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Dove's Nest Blog

Resting in Shalom

Prince

I live in South-Central Elkhart, Indiana, once a vibrant and safe African American community—a community where everyone looked out for each other. In the wake of our new crisis, I find myself dreaming of what our community used to be and how we can get back to it.

Examples of Worship Practices that Use Consent

As a member of the board of Dove’s Nest, an independent Anabaptist nonprofit working to protect children from all types of child abuse and neglect, I’ve become more and more aware of the ways humans experience touch, and the sensitivity that all Christians are called to use when touching one another.

As a pastor, I’m aware of the ways my touch matters: laying on of hands for the sick, blessing new babies, hugs of greeting, passing the peace, baptizing people, anointing, footwashing and more.

Book Supports Plain Community Abuse Awareness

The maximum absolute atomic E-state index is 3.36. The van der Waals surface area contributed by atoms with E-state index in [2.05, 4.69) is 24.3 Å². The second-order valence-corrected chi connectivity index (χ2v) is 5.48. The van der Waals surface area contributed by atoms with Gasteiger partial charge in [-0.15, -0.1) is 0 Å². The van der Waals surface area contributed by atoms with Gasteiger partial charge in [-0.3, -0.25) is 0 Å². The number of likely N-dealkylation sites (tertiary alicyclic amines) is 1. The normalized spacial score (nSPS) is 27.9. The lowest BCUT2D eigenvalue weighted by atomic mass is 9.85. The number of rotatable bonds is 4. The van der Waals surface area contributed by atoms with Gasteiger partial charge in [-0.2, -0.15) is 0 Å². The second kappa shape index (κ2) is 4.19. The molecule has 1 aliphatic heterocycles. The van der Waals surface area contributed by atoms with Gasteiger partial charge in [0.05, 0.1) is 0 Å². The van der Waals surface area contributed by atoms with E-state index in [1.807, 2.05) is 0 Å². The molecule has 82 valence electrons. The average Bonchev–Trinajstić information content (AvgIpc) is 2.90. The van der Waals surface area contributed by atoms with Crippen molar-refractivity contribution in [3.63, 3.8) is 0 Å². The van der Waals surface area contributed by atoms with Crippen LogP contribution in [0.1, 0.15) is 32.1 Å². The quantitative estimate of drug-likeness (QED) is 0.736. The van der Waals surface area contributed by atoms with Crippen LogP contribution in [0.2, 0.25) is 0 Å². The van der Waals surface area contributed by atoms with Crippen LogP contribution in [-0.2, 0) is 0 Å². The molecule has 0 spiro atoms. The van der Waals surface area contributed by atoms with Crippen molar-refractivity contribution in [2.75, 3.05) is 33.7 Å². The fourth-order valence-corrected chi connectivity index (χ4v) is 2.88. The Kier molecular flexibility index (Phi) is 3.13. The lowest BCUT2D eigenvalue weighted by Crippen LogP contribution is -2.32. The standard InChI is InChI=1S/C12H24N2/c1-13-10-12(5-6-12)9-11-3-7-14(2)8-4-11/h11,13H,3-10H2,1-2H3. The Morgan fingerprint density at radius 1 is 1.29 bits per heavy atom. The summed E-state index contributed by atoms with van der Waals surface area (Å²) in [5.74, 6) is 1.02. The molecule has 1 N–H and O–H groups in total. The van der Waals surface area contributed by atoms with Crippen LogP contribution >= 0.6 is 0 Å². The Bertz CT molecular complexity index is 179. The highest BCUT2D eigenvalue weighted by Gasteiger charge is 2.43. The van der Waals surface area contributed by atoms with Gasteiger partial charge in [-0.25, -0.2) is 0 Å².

Jeanette Harder had not even received a printed copy of her new book when she learned that 740 fresh-off-the-press copies had been handed out at a conference. 

Dr. Harder, cofounder of Dove’s Nest, authored For the Sake of a Child: Love, Safety, and Abuse in Our Plain Communities (Ridgeway Publishing, 2019) with Allen Hoover, a horse-and-buggy Old Order Mennonite.

Four Ways to Support a Child Survivor of Abuse

1. Address the survivors’ and all other children’s physical and body safety first. Children, youth, and adults should practice consent in all areas of their lives. Consent is an active, voluntary verbal agreement. It means asking before giving a hug. It means listening to a “no.” It means respecting children’s boundaries and finding ways to connect with them that do not necessarily involve physical interaction. (Dove’s Nest offers a variety of different trainings on healthy boundaries and consent.)

Guidelines for Healthy Relationships

Human warmth, expressed through appropriate touch, can foster a sense of acceptance, belonging, and significance. Inappropriate touch can create feelings of violation, confusion, and isolation, which leave lasting scars. It is the responsibility of staff and volunteers to maintain appropriate boundaries; this is not the responsibility of children, youth, or vulnerable persons.

The following are examples of ways in which staff and volunteers can show warmth to children, youth, or vulnerable persons while protecting their own integrity.

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